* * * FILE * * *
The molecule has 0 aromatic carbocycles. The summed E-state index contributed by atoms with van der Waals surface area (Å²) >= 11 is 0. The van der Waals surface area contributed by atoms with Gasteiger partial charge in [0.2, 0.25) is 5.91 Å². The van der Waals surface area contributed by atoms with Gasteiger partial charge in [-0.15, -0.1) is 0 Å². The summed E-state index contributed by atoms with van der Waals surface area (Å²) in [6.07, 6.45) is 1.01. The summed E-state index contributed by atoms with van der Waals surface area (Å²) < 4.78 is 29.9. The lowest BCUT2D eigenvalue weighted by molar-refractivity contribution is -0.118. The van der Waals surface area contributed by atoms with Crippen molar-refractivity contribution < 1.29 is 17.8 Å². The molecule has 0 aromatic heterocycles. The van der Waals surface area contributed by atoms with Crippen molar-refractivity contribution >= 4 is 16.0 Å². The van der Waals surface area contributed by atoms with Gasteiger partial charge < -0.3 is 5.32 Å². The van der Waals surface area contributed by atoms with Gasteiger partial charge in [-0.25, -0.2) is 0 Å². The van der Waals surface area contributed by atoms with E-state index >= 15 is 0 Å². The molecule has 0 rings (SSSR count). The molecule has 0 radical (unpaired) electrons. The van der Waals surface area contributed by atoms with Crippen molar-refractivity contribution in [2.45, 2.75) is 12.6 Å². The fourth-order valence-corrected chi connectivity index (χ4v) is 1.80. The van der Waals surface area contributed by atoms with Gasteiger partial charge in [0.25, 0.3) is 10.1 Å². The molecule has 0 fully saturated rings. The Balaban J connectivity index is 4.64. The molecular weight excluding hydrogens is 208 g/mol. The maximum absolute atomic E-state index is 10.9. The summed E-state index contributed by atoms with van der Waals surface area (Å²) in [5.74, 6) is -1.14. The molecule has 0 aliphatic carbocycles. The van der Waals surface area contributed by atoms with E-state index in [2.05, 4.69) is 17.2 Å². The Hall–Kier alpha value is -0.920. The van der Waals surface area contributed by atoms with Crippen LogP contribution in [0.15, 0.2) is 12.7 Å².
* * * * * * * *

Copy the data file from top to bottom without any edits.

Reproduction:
The molecule has 0 aromatic carbocycles. The summed E-state index contributed by atoms with van der Waals surface area (Å²) >= 11 is 0. The van der Waals surface area contributed by atoms with Gasteiger partial charge in [0.2, 0.25) is 5.91 Å². The van der Waals surface area contributed by atoms with Gasteiger partial charge in [-0.15, -0.1) is 0 Å². The summed E-state index contributed by atoms with van der Waals surface area (Å²) in [6.07, 6.45) is 1.01. The summed E-state index contributed by atoms with van der Waals surface area (Å²) < 4.78 is 29.9. The lowest BCUT2D eigenvalue weighted by molar-refractivity contribution is -0.118. The van der Waals surface area contributed by atoms with Crippen molar-refractivity contribution < 1.29 is 17.8 Å². The molecule has 0 aromatic heterocycles. The van der Waals surface area contributed by atoms with Crippen molar-refractivity contribution >= 4 is 16.0 Å². The van der Waals surface area contributed by atoms with Gasteiger partial charge < -0.3 is 5.32 Å². The van der Waals surface area contributed by atoms with Gasteiger partial charge in [-0.25, -0.2) is 0 Å². The van der Waals surface area contributed by atoms with E-state index >= 15 is 0 Å². The molecule has 0 rings (SSSR count). The molecule has 0 radical (unpaired) electrons. The van der Waals surface area contributed by atoms with Crippen molar-refractivity contribution in [2.45, 2.75) is 12.6 Å². The fourth-order valence-corrected chi connectivity index (χ4v) is 1.80. The van der Waals surface area contributed by atoms with Gasteiger partial charge in [0.25, 0.3) is 10.1 Å². The molecule has 0 fully saturated rings. The Balaban J connectivity index is 4.64. The molecular weight excluding hydrogens is 208 g/mol. The maximum absolute atomic E-state index is 10.9. The summed E-state index contributed by atoms with van der Waals surface area (Å²) in [5.74, 6) is -1.14. The molecule has 0 aliphatic carbocycles. The van der Waals surface area contributed by atoms with E-state index in [2.05, 4.69) is 17.2 Å². The Hall–Kier alpha value is -0.920. The van der Waals surface area contributed by atoms with Crippen LogP contribution in [0.15, 0.2) is 12.7 Å².